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  #21  
Old 14 August 2017, 03:29 PM
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Quote:
Originally Posted by thorny locust View Post
And I've never been able to figure out why Holocaust denial isn't slander/libel: it's calling all of the survivors/witnesses liars.
IANAL, but AIUI, libel or slander has to be pretty specific and direct. A statement that doesn't directly address anyone would probably not qualify, especially when it isn't clear who is being addressed. For example, is a denial saying that people who claimed to be in a survivor/witness is lying or is it claiming that the media who publishes such stories is lying? Also, the denial doesn't actually state that anyone is lying. It could be that there is some sort of mass hysteria or false memory issue.

To borrow another First Amendment issue's example, defamation is yelling fire in a crowded theater. Holocaust denial is standing across the street saying, "One of the theaters in that multiplex is on fire."
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  #22  
Old 14 August 2017, 06:18 PM
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As someone who was raised in the United States and doesn't really have an identification with another culture, and for whom the right to free expression is (along with the concept of due process) the freedom I hold most precious, I am always extremely reluctant to go down the road of suppressing any speech, however much I disagree with it or even despise it; and in particular, letting the government decide what speech may and may not be suppressed. Bear in mind that we have had examples of people trying to claim that calling out homophobia is "hate speech against Christians." We have people who try to claim that Black Lives Matter is a terrorist group. Now look at who is currently in power, and you see why I am reluctant to see the government taking those kinds of sides.

That said, I'm not going to waste a lot of empathy on a Nazi who gets punched in the face.
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  #23  
Old 14 August 2017, 07:06 PM
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If you're referring to the guy in the OP, I'm not sure we've heard anything to suggest he is a Nazi. He was only identified in the article as a 'drunk American'.

For all we know, he was simply too drunk to care about anything other than being as big a jerk as possible. It took place in Germany where there is no 1st Amendment protection for his actions (in fact what he did is forbidden), but where his attacker is equally responsible for the actions he took in response.

If you were referring to a Nazi in general terms, well, that's sort of what the whole fallout from what happened in Charlottesville is about.

These same organizers and/or groups have protests scheduled (so far) for Seattle (this coming weekend, IIRC), and today announced they want to hold one in Texas on Sept. 11.

If they're trying to test the waters to see what they can get away with under the law, I guess we'll just have to wait and see where it goes.

~Psihala
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  #24  
Old 14 August 2017, 07:52 PM
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Germany

I should have clarified that Germany, of course, is entitled to have different laws than the US. And it's kind of hard to argue with a law specifically aimed at a party/political ideology that pretty well destroyed the county when it was allowed to take control.

I admit I hadn't realized that the guy was drunk and may conceivably have just been an idiot trying to be funny (the "Don't mention the war," episode of Fawlty Towers inevitably comes to mind), though that of course does not excuse the behavior or make the reaction much less understandable.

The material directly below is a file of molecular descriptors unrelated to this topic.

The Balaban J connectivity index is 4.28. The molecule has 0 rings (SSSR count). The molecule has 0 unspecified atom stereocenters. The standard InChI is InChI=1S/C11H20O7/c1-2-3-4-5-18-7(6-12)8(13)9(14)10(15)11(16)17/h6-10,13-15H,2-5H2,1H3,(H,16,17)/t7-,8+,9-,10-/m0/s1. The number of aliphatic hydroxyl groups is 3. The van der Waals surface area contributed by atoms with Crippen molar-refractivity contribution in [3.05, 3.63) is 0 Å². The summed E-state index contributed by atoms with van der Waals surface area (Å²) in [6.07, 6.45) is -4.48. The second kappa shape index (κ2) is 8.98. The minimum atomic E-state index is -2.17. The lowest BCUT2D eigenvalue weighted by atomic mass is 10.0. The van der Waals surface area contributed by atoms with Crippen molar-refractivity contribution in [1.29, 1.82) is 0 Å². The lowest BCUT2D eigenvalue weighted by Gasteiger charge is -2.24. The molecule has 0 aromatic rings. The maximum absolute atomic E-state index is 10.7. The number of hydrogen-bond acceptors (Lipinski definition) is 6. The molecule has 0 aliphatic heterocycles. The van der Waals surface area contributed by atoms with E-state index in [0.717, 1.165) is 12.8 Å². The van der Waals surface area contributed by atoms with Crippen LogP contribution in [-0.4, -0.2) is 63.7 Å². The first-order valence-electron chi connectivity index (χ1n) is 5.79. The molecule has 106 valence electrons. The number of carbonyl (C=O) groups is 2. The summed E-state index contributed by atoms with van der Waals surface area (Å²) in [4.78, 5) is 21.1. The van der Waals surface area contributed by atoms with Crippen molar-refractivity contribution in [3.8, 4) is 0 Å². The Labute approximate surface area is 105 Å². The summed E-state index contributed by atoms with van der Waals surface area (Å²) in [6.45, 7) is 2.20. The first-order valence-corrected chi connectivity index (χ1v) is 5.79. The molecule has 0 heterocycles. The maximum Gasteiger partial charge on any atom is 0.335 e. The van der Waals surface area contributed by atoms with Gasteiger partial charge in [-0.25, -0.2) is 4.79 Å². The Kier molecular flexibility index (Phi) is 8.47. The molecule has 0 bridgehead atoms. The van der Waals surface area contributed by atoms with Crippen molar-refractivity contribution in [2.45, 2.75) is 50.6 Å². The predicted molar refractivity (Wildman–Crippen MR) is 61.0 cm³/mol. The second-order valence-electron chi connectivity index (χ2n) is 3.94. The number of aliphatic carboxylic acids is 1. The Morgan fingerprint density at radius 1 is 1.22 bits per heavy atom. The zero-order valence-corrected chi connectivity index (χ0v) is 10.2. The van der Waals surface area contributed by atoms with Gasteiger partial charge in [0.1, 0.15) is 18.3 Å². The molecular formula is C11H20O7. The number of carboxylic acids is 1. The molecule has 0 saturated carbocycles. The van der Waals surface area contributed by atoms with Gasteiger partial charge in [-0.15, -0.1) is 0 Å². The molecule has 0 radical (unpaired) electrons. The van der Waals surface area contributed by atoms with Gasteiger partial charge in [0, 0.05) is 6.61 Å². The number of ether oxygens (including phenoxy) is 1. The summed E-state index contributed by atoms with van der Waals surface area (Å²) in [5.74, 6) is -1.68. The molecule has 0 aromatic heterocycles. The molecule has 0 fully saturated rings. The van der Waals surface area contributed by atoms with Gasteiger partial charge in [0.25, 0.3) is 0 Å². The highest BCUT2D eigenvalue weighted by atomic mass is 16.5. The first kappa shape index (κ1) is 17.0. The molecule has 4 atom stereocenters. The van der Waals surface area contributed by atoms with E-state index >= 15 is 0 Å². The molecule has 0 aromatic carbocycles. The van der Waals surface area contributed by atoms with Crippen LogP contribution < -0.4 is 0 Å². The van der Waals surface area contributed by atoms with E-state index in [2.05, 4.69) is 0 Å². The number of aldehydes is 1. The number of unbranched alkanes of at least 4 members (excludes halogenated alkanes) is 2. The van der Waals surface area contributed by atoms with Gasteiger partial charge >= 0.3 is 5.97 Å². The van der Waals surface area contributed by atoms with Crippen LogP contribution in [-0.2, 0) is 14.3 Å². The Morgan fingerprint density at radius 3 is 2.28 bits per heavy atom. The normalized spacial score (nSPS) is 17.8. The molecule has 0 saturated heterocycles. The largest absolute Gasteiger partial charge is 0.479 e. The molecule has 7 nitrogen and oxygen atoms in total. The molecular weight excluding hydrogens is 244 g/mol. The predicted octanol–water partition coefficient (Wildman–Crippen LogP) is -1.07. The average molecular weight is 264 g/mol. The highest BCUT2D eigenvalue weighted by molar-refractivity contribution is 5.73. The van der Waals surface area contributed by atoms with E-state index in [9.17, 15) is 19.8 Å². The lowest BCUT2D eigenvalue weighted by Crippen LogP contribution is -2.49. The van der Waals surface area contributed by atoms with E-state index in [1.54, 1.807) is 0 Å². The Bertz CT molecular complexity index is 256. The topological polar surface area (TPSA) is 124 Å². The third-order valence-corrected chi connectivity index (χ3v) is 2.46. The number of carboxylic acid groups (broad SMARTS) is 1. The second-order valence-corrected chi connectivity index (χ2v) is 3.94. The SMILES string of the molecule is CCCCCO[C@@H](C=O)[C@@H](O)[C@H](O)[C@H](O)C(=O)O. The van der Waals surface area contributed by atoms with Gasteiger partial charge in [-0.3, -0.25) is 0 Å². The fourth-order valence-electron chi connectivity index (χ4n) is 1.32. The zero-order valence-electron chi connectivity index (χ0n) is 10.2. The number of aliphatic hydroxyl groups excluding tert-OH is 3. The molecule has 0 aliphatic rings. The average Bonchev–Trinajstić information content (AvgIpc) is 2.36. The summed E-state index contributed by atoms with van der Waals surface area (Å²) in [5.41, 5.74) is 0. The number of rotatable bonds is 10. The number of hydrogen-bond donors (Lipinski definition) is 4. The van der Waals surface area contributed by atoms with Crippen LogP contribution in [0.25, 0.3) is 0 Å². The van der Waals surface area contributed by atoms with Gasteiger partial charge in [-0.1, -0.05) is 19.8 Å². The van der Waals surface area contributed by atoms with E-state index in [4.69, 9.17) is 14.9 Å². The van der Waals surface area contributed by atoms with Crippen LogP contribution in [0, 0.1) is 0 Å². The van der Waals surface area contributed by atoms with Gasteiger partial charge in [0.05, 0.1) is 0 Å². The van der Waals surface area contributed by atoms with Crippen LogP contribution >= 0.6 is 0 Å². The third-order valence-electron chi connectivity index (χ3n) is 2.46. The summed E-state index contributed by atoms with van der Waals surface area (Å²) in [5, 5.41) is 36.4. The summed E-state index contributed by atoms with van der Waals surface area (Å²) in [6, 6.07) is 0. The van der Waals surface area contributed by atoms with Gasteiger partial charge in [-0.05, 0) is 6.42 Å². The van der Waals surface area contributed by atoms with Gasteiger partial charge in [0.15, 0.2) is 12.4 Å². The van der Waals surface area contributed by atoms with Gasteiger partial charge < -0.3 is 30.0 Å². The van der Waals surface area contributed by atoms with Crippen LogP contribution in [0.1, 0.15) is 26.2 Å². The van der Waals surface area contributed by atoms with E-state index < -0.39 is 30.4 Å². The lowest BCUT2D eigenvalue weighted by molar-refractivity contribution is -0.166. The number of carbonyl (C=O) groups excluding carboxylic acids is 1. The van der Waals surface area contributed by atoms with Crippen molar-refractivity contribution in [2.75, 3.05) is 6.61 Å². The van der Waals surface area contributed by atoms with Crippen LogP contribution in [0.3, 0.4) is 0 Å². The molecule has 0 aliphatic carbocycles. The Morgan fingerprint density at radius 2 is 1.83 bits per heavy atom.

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  #25  
Old 14 August 2017, 09:06 PM
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Quote:
Originally Posted by ASL View Post
Maybe people would be less prone to violence if the law didn't continue to give the impression that it's okay to stifle non-violent expression?
Which is why, of course, European countries are more prone to violence.

Oh, wait... do you have a cite for that?
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  #26  
Old 14 August 2017, 09:30 PM
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Ah, so you're saying our First Amendment is why we're so violent? If only we had more restrictions on expression, less freedom if you will, we'd be less violent?
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  #27  
Old 14 August 2017, 09:34 PM
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Originally Posted by ASL View Post
Ah, so you're saying our First Amendment is why we're so violent? If only we had more restrictions on expression, less freedom if you will, we'd be less violent?
No. I'm saying free speech limitations have nothing to do with increases in violence one way or another.

Asking you to prove a claim you insinuated doesn't mean I must therefore believe the exact opposite must be true.
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  #28  
Old 14 August 2017, 09:47 PM
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Here's a free-speech question to consider. It's even related to Nazis.

Quote:
The calls to have the white nationalist protesters - many of whom were young men - punished for their role in the rally is likely to add fuel to debates about free speech, especially on university campuses.

Mr Cvjetanovic says that if the university expels him it would be a "clear violation" of his first amendment rights.
-- it's a public university in question, at least as far as Cvjetanovic is concerned.

I say that one's blurry. -- I don't mean that the law's blurry, though I don't know whether the law might be also. I mean that it's blurry to my head.

On the one hand, a) I wouldn't want them throwing somebody out for, say, attending a Black Lives Matter march, even if somebody showed up and started, for example, shooting at the cops b) expelling these students rather plays into the hands of the people claiming that universities are hostile to everybody who doesn't agree with their politics c) the guy's 20. Is throwing him out going to give him a salutary shock and wake him up, or isn't it far more likely to drive him into the arms of other Nazis?